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Informant raped during unmonitored drug sting; AP finds little regulation of common police tactic

A female informant on an undercover drug buy was allegedly raped in this Alexandria, La., house, shown Sept. 8, 2022, while her law enforcement handlers left her unmonitored in January 2021. The ranking officer in the operation, recently retired, told AP: “We’ve always done it this way. She was an addict and we just used her as an informant like we’ve done a million times before. Looking back, it’s easy to say, ‘What if?’” (AP Photo / Gerald Herbert)

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Investigative reporter Jim Mustian told the exclusive story of a female informant raped twice in an undercover drug sting after her law enforcement handlers left her alone and unmonitored — a case that exposed the perils such informants can face while seeking to “work off” criminal charges in often loosely regulated, secretive arrangements.

Mustian spent weeks interviewing sources and obtaining confidential law enforcement documents after receiving a tip about the incident which took place in the central Louisiana town of Alexandria early last year. What he eventually uncovered was even more gut-wrenching than he could have imagined.

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Antonio D. Jones, who was booked Jan. 13, 2021 on multiple charges, including second-degree rape for allegedly assaulting an undercover police informant in a meth house. – Rapides Parish Sheriff’s Office via AP

The woman, an addict who agreed to become an informant after she was booked on minor drug charges, was sent into a drug house to buy meth from a dealer with a three-decade-long rap sheet that included charges of aggravated assault. She was not given equipment that would allow her law enforcement handlers to monitor in real time, but she did carry a tiny camera and microphone that passively recorded the man forcing her to perform oral sex on him — twice — in an attack so brazen he stopped at one point to conduct another drug deal.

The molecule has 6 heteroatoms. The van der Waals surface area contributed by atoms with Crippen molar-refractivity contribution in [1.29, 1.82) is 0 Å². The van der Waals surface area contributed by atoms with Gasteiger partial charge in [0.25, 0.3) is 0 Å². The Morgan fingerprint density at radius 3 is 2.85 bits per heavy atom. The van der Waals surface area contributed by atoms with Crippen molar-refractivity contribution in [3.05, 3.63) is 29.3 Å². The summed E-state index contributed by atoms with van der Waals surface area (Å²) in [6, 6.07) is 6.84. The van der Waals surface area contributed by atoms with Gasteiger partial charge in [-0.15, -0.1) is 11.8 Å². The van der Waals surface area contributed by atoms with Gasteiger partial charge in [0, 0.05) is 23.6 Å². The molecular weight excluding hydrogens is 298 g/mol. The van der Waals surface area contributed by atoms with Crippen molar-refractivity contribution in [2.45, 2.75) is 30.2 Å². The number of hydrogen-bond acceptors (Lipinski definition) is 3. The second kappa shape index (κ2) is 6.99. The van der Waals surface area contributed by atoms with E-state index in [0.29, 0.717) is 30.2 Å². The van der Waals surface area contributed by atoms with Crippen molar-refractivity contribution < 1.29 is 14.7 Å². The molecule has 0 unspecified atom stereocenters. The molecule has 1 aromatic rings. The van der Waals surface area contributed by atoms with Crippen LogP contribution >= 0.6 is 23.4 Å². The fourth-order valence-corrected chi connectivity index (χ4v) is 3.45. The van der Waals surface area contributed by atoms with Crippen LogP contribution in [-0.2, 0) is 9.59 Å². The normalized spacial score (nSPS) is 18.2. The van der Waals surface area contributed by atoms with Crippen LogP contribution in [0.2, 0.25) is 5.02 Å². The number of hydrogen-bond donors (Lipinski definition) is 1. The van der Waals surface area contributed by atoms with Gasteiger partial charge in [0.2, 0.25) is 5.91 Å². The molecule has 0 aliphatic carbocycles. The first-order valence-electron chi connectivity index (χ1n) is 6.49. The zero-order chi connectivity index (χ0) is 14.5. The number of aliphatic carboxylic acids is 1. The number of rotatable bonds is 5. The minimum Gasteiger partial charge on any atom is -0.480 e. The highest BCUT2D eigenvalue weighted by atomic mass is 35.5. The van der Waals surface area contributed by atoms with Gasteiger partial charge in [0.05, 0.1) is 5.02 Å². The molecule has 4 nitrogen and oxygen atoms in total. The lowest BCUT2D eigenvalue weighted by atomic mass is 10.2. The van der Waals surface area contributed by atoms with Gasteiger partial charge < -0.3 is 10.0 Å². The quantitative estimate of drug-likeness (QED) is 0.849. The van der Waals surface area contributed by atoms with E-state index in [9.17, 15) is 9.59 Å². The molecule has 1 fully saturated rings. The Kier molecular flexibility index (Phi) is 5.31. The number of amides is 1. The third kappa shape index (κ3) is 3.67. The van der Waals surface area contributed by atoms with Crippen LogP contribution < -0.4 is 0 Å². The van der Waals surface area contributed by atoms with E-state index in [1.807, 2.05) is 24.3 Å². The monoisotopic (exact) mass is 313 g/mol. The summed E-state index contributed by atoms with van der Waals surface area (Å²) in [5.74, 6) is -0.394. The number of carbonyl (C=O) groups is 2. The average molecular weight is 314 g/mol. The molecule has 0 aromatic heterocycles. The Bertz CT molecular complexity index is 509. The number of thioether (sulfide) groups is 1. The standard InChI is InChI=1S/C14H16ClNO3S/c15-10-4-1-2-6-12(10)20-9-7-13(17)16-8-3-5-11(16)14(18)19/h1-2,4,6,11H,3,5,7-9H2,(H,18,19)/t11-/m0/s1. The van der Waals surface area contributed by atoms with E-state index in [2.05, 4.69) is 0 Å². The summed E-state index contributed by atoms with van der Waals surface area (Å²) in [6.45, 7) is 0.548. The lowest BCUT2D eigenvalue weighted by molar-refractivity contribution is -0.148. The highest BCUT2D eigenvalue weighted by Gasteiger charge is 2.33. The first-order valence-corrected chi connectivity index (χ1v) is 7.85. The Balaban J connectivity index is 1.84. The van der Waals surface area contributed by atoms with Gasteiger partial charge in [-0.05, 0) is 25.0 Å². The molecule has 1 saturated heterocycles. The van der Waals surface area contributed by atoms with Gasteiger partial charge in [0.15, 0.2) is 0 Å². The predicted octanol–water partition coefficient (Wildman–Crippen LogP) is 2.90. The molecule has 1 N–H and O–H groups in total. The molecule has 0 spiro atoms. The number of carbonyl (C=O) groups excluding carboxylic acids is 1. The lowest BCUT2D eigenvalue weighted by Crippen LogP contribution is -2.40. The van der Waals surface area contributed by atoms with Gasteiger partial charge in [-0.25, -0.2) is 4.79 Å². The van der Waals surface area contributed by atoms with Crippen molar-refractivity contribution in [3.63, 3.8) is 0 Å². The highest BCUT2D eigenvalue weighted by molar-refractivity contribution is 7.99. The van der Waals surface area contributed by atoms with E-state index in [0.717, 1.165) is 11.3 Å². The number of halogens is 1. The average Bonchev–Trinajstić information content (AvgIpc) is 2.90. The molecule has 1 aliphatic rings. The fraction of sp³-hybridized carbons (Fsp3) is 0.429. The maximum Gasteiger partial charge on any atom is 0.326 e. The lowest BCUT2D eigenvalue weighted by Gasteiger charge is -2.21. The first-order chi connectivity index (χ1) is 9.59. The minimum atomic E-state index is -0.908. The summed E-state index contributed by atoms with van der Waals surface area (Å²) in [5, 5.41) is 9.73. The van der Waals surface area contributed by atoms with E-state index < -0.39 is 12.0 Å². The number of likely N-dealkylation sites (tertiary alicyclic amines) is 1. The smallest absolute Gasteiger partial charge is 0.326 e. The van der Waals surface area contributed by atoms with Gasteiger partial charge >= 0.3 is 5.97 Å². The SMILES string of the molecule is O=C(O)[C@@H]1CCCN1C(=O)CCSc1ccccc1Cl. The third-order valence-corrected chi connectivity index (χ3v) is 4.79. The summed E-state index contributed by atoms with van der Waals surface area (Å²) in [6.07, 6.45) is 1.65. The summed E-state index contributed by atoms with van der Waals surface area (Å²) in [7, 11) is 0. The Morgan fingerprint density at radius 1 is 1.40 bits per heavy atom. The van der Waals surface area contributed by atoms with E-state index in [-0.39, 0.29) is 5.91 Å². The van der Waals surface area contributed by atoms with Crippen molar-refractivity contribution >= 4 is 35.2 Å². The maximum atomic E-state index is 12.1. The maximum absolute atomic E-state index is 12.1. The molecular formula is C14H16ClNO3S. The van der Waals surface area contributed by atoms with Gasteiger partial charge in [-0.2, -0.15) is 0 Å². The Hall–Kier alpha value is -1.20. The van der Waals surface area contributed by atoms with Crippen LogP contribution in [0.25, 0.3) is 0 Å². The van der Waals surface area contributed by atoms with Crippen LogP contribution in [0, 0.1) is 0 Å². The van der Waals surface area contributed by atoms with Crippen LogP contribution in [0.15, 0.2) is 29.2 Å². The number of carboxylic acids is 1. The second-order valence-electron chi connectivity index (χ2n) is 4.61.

“It was one of the worst depictions of sexual abuse I have ever seen,” said a local official who viewed the footage and spoke to AP on condition of anonymity. “Just the audio from it is enough to turn your stomach.”

Mustian’s reporting on the case revealed that the sheriff’s office in charge of the sting never considered the possibility that such an attack could happen,didn’t begin providing informants with real-time monitoring equipment until after the alleged rape,continued to charge the woman with minor drug charges despite her cooperation and,amazingly,moved to reduce the rape charges against the dealer accused of attacking her.

“It’s absolutely horrible,” the woman’s attorney,Harold Murry,told Mustian. “She has a drug problem,and I don’t know if she’s going to be able to beat it or not. But when you become a snitch,they keep your drug problem going and then they arrest you for it.”

But Mustian didn’t stop there. He interviewed experts who told him the undercover informant drug stings that happen thousands of times a day across the country are notoriously unregulated,with vast disparities in how they are conducted, and that many agencies lack the resources to properly train officers or monitor informant drug purchases in real time.

Experts told Mustian such undercover stings are notoriously unregulated, with vast disparities in how they are conducted.

After the AP story moved,television station KALB in Alexandria,Louisiana,asked Rapides Parish Sheriff Mark Wood why his office had not said anything previously about the sting and the alleged rape. Wood said,“Crimes like this,we don’t want to make a big deal out of it for the victims. … We don’t want to hinder any kind of prosecution.”

As for how Mustian got word of the case,Wood said: “Wherever he got it, it did not come from us.”

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Seen on Sept. 8, 2022 through the broken fence of a dilapidated storefront property across the street is the Alexandria, La. house where a female informant on an undercover drug operation in January 2021 was allegedly raped as her law enforcement handlers left her unmonitored. – AP Photo / Gerald Herbert

Mustian’s story,accompanied by Gerald Herbert’s photos of the scene of the sting,was among the most-clicked and most-engaged stories of the week,with more than 300,000 pageviews on AP News and prominent placement on such websites as ABC News,PBS and The Washington Post. It also generated multiple tips to AP of similar abuses.

For deep reporting that exposed a horrific case and took a hard look at a common but loosely regulated type of police operation, Mustian earns AP’s Best of the Week — First Winner honors.

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